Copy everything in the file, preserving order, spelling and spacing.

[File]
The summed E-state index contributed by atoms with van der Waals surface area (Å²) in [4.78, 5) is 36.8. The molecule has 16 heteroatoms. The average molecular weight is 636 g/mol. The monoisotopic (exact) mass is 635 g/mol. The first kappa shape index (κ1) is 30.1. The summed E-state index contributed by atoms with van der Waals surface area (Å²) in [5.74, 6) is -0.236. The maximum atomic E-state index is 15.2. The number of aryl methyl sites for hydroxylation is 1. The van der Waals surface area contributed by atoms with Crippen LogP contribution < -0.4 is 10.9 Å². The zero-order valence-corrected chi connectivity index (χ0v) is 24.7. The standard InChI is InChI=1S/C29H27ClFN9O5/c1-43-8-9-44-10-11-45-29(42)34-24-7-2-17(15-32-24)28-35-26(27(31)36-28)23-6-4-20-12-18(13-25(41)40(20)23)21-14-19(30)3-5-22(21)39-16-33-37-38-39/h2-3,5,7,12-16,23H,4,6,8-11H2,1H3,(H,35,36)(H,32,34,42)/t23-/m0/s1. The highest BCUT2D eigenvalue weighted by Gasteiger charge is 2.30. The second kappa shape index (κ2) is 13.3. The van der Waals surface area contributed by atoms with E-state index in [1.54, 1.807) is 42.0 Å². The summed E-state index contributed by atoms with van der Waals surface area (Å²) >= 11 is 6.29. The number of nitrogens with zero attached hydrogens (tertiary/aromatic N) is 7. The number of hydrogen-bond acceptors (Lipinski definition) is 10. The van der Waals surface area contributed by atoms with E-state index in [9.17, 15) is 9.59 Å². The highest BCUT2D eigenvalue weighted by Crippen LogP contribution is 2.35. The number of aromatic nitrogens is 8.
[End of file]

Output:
The summed E-state index contributed by atoms with van der Waals surface area (Å²) in [4.78, 5) is 36.8. The molecule has 16 heteroatoms. The average molecular weight is 636 g/mol. The monoisotopic (exact) mass is 635 g/mol. The first kappa shape index (κ1) is 30.1. The summed E-state index contributed by atoms with van der Waals surface area (Å²) in [5.74, 6) is -0.236. The maximum atomic E-state index is 15.2. The number of aryl methyl sites for hydroxylation is 1. The van der Waals surface area contributed by atoms with Crippen LogP contribution < -0.4 is 10.9 Å². The zero-order valence-corrected chi connectivity index (χ0v) is 24.7. The standard InChI is InChI=1S/C29H27ClFN9O5/c1-43-8-9-44-10-11-45-29(42)34-24-7-2-17(15-32-24)28-35-26(27(31)36-28)23-6-4-20-12-18(13-25(41)40(20)23)21-14-19(30)3-5-22(21)39-16-33-37-38-39/h2-3,5,7,12-16,23H,4,6,8-11H2,1H3,(H,35,36)(H,32,34,42)/t23-/m0/s1. The highest BCUT2D eigenvalue weighted by Gasteiger charge is 2.30. The second kappa shape index (κ2) is 13.3. The van der Waals surface area contributed by atoms with E-state index in [1.54, 1.807) is 42.0 Å². The summed E-state index contributed by atoms with van der Waals surface area (Å²) >= 11 is 6.29. The number of nitrogens with zero attached hydrogens (tertiary/aromatic N) is 7. The number of hydrogen-bond acceptors (Lipinski definition) is 10. The van der Waals surface area contributed by atoms with E-state index in [9.17, 15) is 9.59 Å². The highest BCUT2D eigenvalue weighted by Crippen LogP contribution is 2.35. The number of aromatic nitrogens is 8.